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Planning The School Year For a Child With Diabetes

Planning The School Year For a Child With Diabetes

Child with diabetes

Back to school! For many parents and their kids, this is an exciting time. But for parents of children with diabetes, that excitement may instead be anxiety. During the summer, monitoring your kids’ blood sugar was easy—they were home or with trusted caregivers. Continuing treatment and monitoring of diabetes once school starts becomes more challenging. It’s time to put a plan in place and we have outlined everything you need to consider here.

The DMMP Plan

The American Diabetes Association recommends working with your medical team to put together a Diabetes Medical Management Plan or DMMP for your child. They offer templates that can simply be filled in and customized to your child’s needs. The DMMP includes:

  • Target blood sugar range
  • Your child’s low blood sugar symptoms
  • Treatment for low blood sugar
  • Medications used
  • Meal and snack options
  • Managing sports activities


With the DMMP in hand, visit your child’s school and meet with the school nurse, teachers, staff, principal, coaches, and anyone who will have responsibility for your child both during school and during any afterschool activities. Gather menus from the cafeteria to help plan out your child’s insulin use, talk to the gym teacher and coaches about safety for your child during exercise, and, of course, talk to the school nurse. Take the time to review the DMMP with them and ensure everyone is on the same page when it comes to your child’s needs.

For further information on how to work with your school, how a diabetes educator can assist, and your child’s rights, the Association of Diabetes Care & Education Specialists has put together an easy-to-understand document that can be tapped as an additional resource to help you prepare for the new school year.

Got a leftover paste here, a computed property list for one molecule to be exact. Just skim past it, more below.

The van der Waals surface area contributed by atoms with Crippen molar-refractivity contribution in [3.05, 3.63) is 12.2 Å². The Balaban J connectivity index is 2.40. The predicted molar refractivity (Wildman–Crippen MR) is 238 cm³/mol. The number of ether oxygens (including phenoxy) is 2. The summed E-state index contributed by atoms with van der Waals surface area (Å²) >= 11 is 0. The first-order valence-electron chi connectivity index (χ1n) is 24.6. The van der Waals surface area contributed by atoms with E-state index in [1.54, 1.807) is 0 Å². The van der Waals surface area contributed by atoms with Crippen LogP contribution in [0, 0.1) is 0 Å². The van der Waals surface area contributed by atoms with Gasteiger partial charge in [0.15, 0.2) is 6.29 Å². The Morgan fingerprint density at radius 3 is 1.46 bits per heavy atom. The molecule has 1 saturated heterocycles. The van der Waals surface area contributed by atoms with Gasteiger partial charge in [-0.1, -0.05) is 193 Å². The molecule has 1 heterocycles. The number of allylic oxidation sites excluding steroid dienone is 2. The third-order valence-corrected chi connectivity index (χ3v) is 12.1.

Finally, deliver a box of supplies for low blood sugar emergencies to the school nurse or office if the nurse is not always on campus. It should contain:

  • Test strips and lancets
  • Blood sugar monitor
  • Glucose tablets, juice boxes, and/or crackers
  • Glucagon

Diabetes App

All of this cross-communication with staff and teachers can seem overwhelming, especially for a parent with a recently diagnosed child or who may be sending a child off to school for the first time. We get it. Not being there to make sure nothing goes wrong is never easy, and when your child has diabetes, it’s even more challenging. For this reason, we also suggest looking into the Blue Loop program from MyCareConnect. It’s a communication tool that puts doctors, school nurses, educators, and parents in direct and immediate contact through texts or emails so as questions arise, a speedy answer can be found. The site also keeps your child’s blood glucose log data so healthcare providers can quickly see blood sugar levels and trends. It’s another way to give apprehensive parents some peace of mind.

At Home Preparations for Back To School

With the school on board, it’s time to take a look at what you as a parent can do to help ensure your child’s self-care for their diabetes continues when they leave the house. A child with diabetes has a goal of keeping their blood sugar level close to normal and tries to reach that goal by:

  • Monitoring blood sugar
  • Taking insulin
  • Eating healthy
  • Counting carbohydrates
  • Exercising

Blood sugar monitoring is perhaps the most challenging, but it’s critical to check and record blood sugar levels to ensure your child’s levels stay within the target range. Genteel simplifies the process with our painless lancing device, but as students get busy with schoolwork and spend more time socializing with friends, that monitoring may take a back seat. For parents, the best way to combat a slip in testing is to send your child off to school prepared for any diabetes-induced scenario.


Put together a backpack with everything they may need. We found that a simple way to do this is to purchase one of the handy and fashionable premade bags and belts from Sugar Medical. The organizers have plenty of space for insulin pens, alcohol tabs, and even a test strip trash can to store used strips. 

If you choose to build your backpack for your child, rather than purchase a premade bag, be sure to include:

  • Water
  • Insulin and syringes or pens
  • Glucose tablets or a fast-acting carbohydrate
  • Antiseptic wipes
  • Blood sugar meter and batteries
  • Testing strips and lancets

Your child should also head out with a medical ID necklace or bracelet and the knowledge of who they can turn to for help.

A final way to reassure yourself as a parent that you’ve done all you can is to just spend some time with your child talking about what school will look like for them and that it can be just as normal for them as it is for any other kid. Diabetes can’t be cured, but it can be controlled and kids who have it can lead the lives they want to.

If you have questions on blood glucose monitoring and want to find out how Genteel can take some of the pain and worry away from testing, contact us. We’re happy to help you care for your children and for yourself.

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